“I don’t know yet how I will do it, but sometimes you just have to take it day by day and not get overwhelmed,” she says. “I have seen wonderful things happen; just recently my parents have contacted me, and we are working to reestablish our relationship. God has opened doors for me over and over, and I know I can rely on Him.”
Mallory, Megan, and Scout Aarhus
Imagine providing diapers for three babies at once. Now fast forward 18 years, and imagine sending them all to college.
Those were the challenges faced by Mark and Tania Aarhus of Georgetown, Texas. When their twin daughters Megan and Mallory were born, they took it in stride, and when Scout was born two years later, they upped their game and kept on going. But when the time came for the twins to go to college, the family saw that the average cost for one year of a university education was more than $30,000. Multiplying that amount times two, and with Scout following close behind, they knew they couldn’t meet this challenge alone.
When they talked to the financial aid staff at UMHB, they learned that the twins’ strong grades qualified them for several scholarships; with the addition of work/study jobs for both girls, they were able to make the girls’ dream of attending UMHB a reality. And two years later, when Scout decided the UMHB nursing program was where she wanted to be, donor scholarships once again came to the rescue.
Today the twins are nearing graduation; Mallory plans to use her degree in exercise sport science to work with injured athletes, and Megan hopes to apply her studies in psychology to a career in school counseling. They both are glad they have been able to earn their degrees at UMHB.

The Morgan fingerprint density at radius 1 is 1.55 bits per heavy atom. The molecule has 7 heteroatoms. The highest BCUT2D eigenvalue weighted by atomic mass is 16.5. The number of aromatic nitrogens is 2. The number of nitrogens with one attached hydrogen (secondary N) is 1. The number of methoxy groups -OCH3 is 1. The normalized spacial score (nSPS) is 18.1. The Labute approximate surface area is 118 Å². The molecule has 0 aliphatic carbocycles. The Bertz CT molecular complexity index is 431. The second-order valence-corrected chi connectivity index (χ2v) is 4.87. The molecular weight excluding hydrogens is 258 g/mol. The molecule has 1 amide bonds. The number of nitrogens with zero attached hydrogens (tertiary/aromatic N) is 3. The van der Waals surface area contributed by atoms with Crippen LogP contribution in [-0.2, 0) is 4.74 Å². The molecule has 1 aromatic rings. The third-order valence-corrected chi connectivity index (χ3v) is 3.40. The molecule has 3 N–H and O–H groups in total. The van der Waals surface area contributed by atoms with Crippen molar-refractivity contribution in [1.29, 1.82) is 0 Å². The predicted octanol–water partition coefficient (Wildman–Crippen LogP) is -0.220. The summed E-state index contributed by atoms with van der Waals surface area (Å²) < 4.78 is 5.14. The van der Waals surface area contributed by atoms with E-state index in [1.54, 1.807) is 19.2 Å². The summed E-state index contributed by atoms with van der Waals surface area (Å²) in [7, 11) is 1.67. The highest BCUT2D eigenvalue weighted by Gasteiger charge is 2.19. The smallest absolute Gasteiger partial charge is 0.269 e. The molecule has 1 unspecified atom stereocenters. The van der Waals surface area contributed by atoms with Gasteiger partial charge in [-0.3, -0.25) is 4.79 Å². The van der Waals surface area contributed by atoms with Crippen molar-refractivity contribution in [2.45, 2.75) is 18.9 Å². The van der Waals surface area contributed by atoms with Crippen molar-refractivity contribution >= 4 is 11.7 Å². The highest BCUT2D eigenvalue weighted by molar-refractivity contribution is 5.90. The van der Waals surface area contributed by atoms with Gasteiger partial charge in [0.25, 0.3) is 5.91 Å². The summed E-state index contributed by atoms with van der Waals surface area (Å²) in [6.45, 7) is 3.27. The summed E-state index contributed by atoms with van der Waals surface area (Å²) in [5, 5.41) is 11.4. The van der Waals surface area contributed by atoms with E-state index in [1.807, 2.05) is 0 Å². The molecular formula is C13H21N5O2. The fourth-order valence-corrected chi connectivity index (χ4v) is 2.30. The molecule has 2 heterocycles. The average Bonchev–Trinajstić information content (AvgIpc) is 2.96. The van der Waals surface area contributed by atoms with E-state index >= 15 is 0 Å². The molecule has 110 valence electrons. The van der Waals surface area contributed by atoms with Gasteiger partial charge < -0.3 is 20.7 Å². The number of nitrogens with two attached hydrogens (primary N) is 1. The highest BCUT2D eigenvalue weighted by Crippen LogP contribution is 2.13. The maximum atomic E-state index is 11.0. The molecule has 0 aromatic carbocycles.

“We knew that we wanted to go to a small school that had a strong Christian atmosphere. UMHB has a great reputation, but my expectations were exceeded in every way,” says Megan.
Like many families who find themselves paying the bills for several college-aged children at once, the Aarhus family has worked hard to provide a great education for all of the girls. Will Mom and Dad breathe a sigh of relief when Scout crosses the stage for her diploma?
“Yes, but not for long,” says Scout with a laugh. “We have a younger sister, Justus, who’s still at home. And she’s already decided she wants to come to UMHB, too!”
Taylor Barnard is a junior with a double major in finance and accounting, pursuing a five-year MBA. He was born and raised in Brownsville, Texas, and graduated as valedictorian of his senior class. Mary Hardin-Baylor’s small, Christian atmosphere was what initially attracted him to the university. The scholarships he was offered, however, are what made it possible for him to attend.
“My dad is in commercial real estate, so he gets paid on commission. Ever since 2008, things have been tough on my family financially,” Taylor said. “So when UMHB offered me the valedictorian scholarship, which basically pays a little less than half of my tuition, it was just a tremendous blessing.”
Taylor has also received a number of other scholarships which, along with a work-study position, help cover most of his tuition costs. “I am extremely grateful because I realize that the high-quality education I am getting is worth far more than the cost of tuition.”